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A time of fasting and feasting in Phnom Penh

If you haven’t discovered Ramadan as a culinary high season yet, this year you have the chance at the InterContinental Hotel in Phnom Penh.

Ramadan, the Muslim fasting month, is not necessarily known as a feasting month.

In that time, religious Muslims are not supposed to eat or drink while the sun is out as a form of spiritual purification. The Quran also suggest to cut down on sex and talking.

Of course, the last two proposals may not be too hard to fulfil assuming that you may be woozy from going without food and drink.

But despite the sacrifice, Ramadan is also a time of joy, hospitality and celebration. During that month, families and friends gather to celebrate Iftar, the breaking of their fast. When the sun sets, food and beverages become available again – and in what quantities!

“Tables are piled up with different dishes until the table top cannot be seen anymore,” says Michael Nassiri, the InterContinental’s Director of Food and Beverages. “Many Muslims end up eating much more during Ramadan than the rest of the year and putting on weight, too.”

With that in mind, Nassiri came up with the idea of a promotional offer for Phnom Penh’s small Arabic Muslim community: from July 19 through August, the InterContinental will be offering a Ramadan special that will more than ease the cravings of faithful Muslims starved during the day.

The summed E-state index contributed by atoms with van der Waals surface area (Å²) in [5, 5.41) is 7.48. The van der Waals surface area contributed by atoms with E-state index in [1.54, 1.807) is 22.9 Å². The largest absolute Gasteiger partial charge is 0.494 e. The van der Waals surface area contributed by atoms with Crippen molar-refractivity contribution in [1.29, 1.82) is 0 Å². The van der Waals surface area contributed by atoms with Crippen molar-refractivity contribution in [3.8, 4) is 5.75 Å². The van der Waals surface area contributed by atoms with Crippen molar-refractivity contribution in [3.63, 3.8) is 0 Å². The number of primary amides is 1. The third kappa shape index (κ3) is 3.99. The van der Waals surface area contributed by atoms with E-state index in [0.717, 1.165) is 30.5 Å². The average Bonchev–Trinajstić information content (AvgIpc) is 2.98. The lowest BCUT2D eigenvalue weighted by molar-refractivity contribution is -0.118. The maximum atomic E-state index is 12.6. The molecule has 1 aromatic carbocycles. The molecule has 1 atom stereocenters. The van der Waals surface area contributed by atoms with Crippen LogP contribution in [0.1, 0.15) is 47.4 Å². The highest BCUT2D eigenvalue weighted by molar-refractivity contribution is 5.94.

The hotel’s buffet opens right after sunset, offering a range of hot and cold starters, called mezze, followed by main courses. Dishes can also be ordered separately without having to book the buffet.

All the meat served comes from an approved halal butcher, following the Islamic dietary guidelines.

”Sometimes it is like a Formula One race. People sit in starting position in front of their tables and the second the sun has set there is no stopping them,” says Nassiri.

Apart from allaying munchies built up during the day, Iftar is about seeing each other and spending time together. Perhaps this is why every dish is meant to be shared between the members of the table.

Usually a whole range of different dishes is served. Both during the time of Ramadan and off-season, the InterContinental Hotel offers various dishes typical of Middle Eastern, especially Lebanese, cuisine.

A delicious dish to break fast with is tabouleh, a Lebanese salad containing finely chopped tomato, parsley and onion in a sauce of fresh lemon juice an olive oil. Easy on the stomach and very refreshing, this salad should be first choice after not having eaten all day.

After the stomach has had its chance to wake up, you can treat it with a mezze that is as rich as it is delicious: Hummus, a dish of brilliantly spiced creamed chickpeas, tastes great with pita bread.

Even more spectacular is the hummus bin lahme, hummus with roast lamb honed with a dash of lime juice. Delicious!

It is challenging not to fill up on a single dish so as to make it through the main courses, not to mention dessert.

And it would be a shame to miss out on the sambousek, a fried pastry filled with lamb or cheese, falafel, and other specialities like fried lamb and chicken.

A classical desert would be Om Ali, “Ali’s Granny,” a pudding of sugar milk and white bread.

A feast like this makes waiting for the sunset worth the sacrifice.

To contact the reporter on this story: Julius Thiemann at



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